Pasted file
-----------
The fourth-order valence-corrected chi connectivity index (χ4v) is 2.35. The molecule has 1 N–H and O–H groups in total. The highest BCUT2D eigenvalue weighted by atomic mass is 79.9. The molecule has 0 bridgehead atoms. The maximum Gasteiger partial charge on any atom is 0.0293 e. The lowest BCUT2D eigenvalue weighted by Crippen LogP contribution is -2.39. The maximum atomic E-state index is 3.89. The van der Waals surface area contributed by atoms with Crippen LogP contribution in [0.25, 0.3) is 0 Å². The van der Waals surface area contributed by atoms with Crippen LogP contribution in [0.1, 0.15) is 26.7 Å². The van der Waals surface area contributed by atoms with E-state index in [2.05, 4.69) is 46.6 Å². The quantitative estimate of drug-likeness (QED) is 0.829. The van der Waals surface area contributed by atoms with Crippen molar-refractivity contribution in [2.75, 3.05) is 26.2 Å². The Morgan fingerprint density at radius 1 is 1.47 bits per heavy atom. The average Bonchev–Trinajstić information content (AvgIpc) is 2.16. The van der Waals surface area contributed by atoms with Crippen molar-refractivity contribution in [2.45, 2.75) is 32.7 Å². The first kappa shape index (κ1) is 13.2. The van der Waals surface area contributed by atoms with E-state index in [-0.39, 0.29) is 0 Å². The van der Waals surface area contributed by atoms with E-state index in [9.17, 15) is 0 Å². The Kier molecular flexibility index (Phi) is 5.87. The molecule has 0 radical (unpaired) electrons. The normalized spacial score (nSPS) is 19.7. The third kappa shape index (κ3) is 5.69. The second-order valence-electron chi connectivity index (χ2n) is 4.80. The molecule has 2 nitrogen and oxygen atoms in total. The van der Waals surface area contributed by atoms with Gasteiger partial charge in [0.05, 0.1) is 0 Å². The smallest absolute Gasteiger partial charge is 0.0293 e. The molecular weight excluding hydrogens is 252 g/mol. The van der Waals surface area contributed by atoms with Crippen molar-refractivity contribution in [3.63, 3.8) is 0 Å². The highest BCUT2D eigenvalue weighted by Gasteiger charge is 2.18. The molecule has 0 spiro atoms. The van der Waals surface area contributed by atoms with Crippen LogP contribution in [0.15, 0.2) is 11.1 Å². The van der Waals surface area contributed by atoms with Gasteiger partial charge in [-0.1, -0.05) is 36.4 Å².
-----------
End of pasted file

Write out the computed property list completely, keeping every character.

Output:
The fourth-order valence-corrected chi connectivity index (χ4v) is 2.35. The molecule has 1 N–H and O–H groups in total. The highest BCUT2D eigenvalue weighted by atomic mass is 79.9. The molecule has 0 bridgehead atoms. The maximum Gasteiger partial charge on any atom is 0.0293 e. The lowest BCUT2D eigenvalue weighted by Crippen LogP contribution is -2.39. The maximum atomic E-state index is 3.89. The van der Waals surface area contributed by atoms with Crippen LogP contribution in [0.25, 0.3) is 0 Å². The van der Waals surface area contributed by atoms with Crippen LogP contribution in [0.1, 0.15) is 26.7 Å². The van der Waals surface area contributed by atoms with E-state index in [2.05, 4.69) is 46.6 Å². The quantitative estimate of drug-likeness (QED) is 0.829. The van der Waals surface area contributed by atoms with Crippen molar-refractivity contribution in [2.75, 3.05) is 26.2 Å². The Morgan fingerprint density at radius 1 is 1.47 bits per heavy atom. The average Bonchev–Trinajstić information content (AvgIpc) is 2.16. The van der Waals surface area contributed by atoms with Crippen molar-refractivity contribution in [2.45, 2.75) is 32.7 Å². The first kappa shape index (κ1) is 13.2. The van der Waals surface area contributed by atoms with E-state index in [-0.39, 0.29) is 0 Å². The van der Waals surface area contributed by atoms with E-state index in [9.17, 15) is 0 Å². The Kier molecular flexibility index (Phi) is 5.87. The molecule has 0 radical (unpaired) electrons. The normalized spacial score (nSPS) is 19.7. The third kappa shape index (κ3) is 5.69. The second-order valence-electron chi connectivity index (χ2n) is 4.80. The molecule has 2 nitrogen and oxygen atoms in total. The van der Waals surface area contributed by atoms with Gasteiger partial charge in [0.05, 0.1) is 0 Å². The smallest absolute Gasteiger partial charge is 0.0293 e. The molecular weight excluding hydrogens is 252 g/mol. The van der Waals surface area contributed by atoms with Crippen molar-refractivity contribution in [3.63, 3.8) is 0 Å². The highest BCUT2D eigenvalue weighted by Gasteiger charge is 2.18. The molecule has 0 spiro atoms. The van der Waals surface area contributed by atoms with Crippen LogP contribution in [0.15, 0.2) is 11.1 Å². The van der Waals surface area contributed by atoms with Gasteiger partial charge in [-0.1, -0.05) is 36.4 Å².